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The advertising floodgates are opening in the weight-loss industry, with diet programs pouring up to 25% of their annual budgets into new-year campaigns.

International and Jenny Craig Inc. are expected to spend a total of about $30 million on TV and print pitches this month in an effort to reverse a four-year sales slide. The declines have been exacerbated by the runaway success of prescription diet pills such as American Home Products Corp.'s Redux.


Timing is crucial, since an estimated 50% of all business at diet programs occurs between January and April.

H.J. Heinz Co.'s Weight Watchers is increasing ad spending by an unspecified amount; its measured spending was at about $18 million for the first nine months of 1996. It is also shifting a "significant number" of its ad dollars away from direct mail to spot TV and radio, said Wayne Perra, general manager-core business.

Mr. Perra said the defensive move comes after three years of flat spending.

"We thought there would be a lot of competitive spending this year," he said.

Jenny Craig, meanwhile, is running three new advertising programs and is expected to top the $30 million outlay in measured spending Competitive Media Reporting registered for the first nine months of 1996.


The most significant of the three campaigns backs the company's rollout this month of a physician-assisted medical weight loss program using Redux. The rollout follows a six-month test of the program in eight markets.

On Dec. 26, the company broke a TV campaign from Suissa Miller, Santa Monica, Calif., touting 400 of its centers offering the medically supervised program. Augmenting that campaign are two other efforts: one pushing a seasonal effort offering 19 pounds of weight loss for $19.97, and another breaking this week starring actress Cindy Williams.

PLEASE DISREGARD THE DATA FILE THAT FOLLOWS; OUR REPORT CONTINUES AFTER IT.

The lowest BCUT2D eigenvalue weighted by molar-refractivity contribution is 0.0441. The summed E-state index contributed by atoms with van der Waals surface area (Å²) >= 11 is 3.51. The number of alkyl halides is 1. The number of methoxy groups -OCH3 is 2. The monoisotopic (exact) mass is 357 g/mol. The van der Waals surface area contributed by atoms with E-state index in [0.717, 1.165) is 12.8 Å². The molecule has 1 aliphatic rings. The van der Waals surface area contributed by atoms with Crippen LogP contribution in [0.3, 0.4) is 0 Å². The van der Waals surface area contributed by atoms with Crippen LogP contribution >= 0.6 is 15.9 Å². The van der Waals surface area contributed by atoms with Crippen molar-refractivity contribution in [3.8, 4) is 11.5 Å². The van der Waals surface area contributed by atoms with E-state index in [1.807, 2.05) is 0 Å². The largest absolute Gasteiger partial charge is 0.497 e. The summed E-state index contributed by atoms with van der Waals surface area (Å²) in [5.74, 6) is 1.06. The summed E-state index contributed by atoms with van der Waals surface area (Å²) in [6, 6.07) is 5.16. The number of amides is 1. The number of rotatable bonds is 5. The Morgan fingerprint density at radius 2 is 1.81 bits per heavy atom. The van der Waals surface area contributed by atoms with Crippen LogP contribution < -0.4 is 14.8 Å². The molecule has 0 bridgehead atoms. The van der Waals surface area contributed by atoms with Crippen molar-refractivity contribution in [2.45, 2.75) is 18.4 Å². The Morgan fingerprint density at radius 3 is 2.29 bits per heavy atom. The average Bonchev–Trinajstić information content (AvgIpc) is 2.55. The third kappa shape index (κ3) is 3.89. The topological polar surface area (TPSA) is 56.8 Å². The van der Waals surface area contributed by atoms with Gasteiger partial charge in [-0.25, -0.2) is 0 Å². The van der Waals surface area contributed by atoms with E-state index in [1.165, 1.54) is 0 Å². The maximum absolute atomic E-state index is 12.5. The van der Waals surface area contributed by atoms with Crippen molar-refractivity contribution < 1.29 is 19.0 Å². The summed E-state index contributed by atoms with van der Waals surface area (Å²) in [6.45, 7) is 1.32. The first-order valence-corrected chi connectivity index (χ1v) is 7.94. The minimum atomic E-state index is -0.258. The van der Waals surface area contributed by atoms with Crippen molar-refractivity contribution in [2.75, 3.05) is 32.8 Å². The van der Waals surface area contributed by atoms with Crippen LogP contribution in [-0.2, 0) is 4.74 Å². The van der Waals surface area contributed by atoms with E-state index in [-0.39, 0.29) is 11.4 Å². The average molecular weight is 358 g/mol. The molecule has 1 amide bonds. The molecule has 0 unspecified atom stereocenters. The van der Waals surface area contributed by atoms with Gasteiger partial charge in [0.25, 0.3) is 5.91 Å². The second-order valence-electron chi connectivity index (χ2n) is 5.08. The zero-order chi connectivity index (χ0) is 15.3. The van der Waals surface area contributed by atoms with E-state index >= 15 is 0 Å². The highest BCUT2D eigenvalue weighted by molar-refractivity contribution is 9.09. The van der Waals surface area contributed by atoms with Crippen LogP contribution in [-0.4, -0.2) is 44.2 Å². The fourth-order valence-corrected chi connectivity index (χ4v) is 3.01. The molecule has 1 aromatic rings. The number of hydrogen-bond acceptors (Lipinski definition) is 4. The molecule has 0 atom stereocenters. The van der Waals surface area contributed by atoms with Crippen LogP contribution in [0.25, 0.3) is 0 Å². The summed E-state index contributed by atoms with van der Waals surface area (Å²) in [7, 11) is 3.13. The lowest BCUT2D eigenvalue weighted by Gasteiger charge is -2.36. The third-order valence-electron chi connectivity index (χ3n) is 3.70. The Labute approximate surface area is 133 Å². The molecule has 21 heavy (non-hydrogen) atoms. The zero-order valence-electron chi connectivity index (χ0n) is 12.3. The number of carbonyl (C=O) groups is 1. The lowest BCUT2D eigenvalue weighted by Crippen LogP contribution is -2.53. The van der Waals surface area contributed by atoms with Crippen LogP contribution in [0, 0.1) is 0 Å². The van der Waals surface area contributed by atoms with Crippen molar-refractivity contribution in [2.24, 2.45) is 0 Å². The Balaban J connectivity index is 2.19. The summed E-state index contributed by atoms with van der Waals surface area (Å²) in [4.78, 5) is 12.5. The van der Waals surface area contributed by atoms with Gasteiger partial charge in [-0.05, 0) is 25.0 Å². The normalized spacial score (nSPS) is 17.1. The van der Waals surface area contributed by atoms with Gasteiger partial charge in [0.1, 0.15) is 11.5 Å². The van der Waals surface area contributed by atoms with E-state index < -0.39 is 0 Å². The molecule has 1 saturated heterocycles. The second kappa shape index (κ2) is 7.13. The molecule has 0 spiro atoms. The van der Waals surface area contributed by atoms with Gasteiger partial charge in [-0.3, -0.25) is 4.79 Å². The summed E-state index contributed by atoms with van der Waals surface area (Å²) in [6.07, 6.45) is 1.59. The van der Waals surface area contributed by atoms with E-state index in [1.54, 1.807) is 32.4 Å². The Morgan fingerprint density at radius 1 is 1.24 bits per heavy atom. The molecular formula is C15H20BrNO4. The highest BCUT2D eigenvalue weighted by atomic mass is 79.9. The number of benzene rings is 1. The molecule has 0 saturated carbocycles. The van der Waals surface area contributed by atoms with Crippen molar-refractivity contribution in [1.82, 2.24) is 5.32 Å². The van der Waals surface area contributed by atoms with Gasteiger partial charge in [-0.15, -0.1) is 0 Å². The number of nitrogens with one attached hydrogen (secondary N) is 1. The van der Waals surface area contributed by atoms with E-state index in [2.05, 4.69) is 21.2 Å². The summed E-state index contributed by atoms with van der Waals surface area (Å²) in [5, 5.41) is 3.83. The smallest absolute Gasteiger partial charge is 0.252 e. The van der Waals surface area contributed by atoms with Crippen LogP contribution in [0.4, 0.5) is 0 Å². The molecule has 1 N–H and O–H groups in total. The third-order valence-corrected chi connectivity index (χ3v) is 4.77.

The former "Laverne & Shirley" star is seen talking to herself before her weight loss of 25 pounds and after. The overall theme of both campaigns is empowerment, using the tagline, "We did it!"

Weight Watchers is steering away from diet drugs, citing the possible side effects of pulmonary hypertension associated with dexfenfluramine, the active ingredient in Redux.

"It goes against everything we've stood for for 33 years," said Mr. Perra.


Instead, Weight Watchers is focusing its effort on a rather unusual ad for the category, featuring two animated everywoman characters named Brenda and Elaine. Viewed only from their well-rounded rears, the women discuss their lifelong attempts at dieting, including crazy approaches. A second spot in the series breaks this week showing the women trying to fit into bridesmaid dresses.

The theme line, "You can't argue with success," refers to the 2.5 million Weight Watchers clients who have lost pounds.

The ads were created by Lowe & Partners, New York, which won the account from J. Walter Thompson USA in October.


The diet business isn't just being hit by Redux, said Mr. Perra, but also a general backlash against weight loss that first hit in 1992. "It's a combination of low-fat and no-fat foods, less discretionary time and people beginning to accept the fact that they are overweight. There's a tendency to say, `I'm 10 or 15 pounds overweight and I can live with it,' " he said.

Nonetheless, industry watchers expect a rebound.

"The last three years have been difficult," said David Allen, an analyst with Torrey Pine Securities. "But the business is cyclical and [in the] last year there have been signs of an upturn."

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